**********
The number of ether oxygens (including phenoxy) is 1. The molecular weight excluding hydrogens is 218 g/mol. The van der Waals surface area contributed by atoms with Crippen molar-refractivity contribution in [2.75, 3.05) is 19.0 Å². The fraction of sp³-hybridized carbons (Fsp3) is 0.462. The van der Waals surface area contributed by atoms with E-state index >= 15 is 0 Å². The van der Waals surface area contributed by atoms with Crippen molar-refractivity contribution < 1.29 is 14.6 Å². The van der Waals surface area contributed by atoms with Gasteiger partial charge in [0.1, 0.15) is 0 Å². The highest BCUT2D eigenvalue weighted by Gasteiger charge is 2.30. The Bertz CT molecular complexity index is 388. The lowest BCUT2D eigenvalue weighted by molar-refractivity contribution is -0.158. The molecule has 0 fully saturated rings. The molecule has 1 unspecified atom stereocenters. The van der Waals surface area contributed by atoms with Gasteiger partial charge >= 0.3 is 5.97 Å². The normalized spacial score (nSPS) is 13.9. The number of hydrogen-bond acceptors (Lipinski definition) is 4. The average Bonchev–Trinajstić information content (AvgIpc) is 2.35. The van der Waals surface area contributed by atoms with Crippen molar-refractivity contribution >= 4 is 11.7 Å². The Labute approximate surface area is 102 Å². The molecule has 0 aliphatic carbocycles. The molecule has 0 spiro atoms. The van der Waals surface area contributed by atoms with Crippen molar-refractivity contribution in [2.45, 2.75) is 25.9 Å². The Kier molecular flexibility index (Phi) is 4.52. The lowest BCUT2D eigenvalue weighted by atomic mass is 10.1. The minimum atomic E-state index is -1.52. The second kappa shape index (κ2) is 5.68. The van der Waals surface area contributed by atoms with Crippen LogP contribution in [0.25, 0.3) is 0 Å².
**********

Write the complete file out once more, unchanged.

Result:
The number of ether oxygens (including phenoxy) is 1. The molecular weight excluding hydrogens is 218 g/mol. The van der Waals surface area contributed by atoms with Crippen molar-refractivity contribution in [2.75, 3.05) is 19.0 Å². The fraction of sp³-hybridized carbons (Fsp3) is 0.462. The van der Waals surface area contributed by atoms with E-state index >= 15 is 0 Å². The van der Waals surface area contributed by atoms with Crippen molar-refractivity contribution < 1.29 is 14.6 Å². The van der Waals surface area contributed by atoms with Gasteiger partial charge in [0.1, 0.15) is 0 Å². The highest BCUT2D eigenvalue weighted by Gasteiger charge is 2.30. The Bertz CT molecular complexity index is 388. The lowest BCUT2D eigenvalue weighted by molar-refractivity contribution is -0.158. The molecule has 0 fully saturated rings. The molecule has 1 unspecified atom stereocenters. The van der Waals surface area contributed by atoms with Gasteiger partial charge >= 0.3 is 5.97 Å². The normalized spacial score (nSPS) is 13.9. The number of hydrogen-bond acceptors (Lipinski definition) is 4. The average Bonchev–Trinajstić information content (AvgIpc) is 2.35. The van der Waals surface area contributed by atoms with Crippen molar-refractivity contribution >= 4 is 11.7 Å². The Labute approximate surface area is 102 Å². The molecule has 0 aliphatic carbocycles. The molecule has 0 spiro atoms. The van der Waals surface area contributed by atoms with Crippen molar-refractivity contribution in [2.45, 2.75) is 25.9 Å². The Kier molecular flexibility index (Phi) is 4.52. The lowest BCUT2D eigenvalue weighted by atomic mass is 10.1. The minimum atomic E-state index is -1.52. The second kappa shape index (κ2) is 5.68. The van der Waals surface area contributed by atoms with Crippen LogP contribution in [0.25, 0.3) is 0 Å².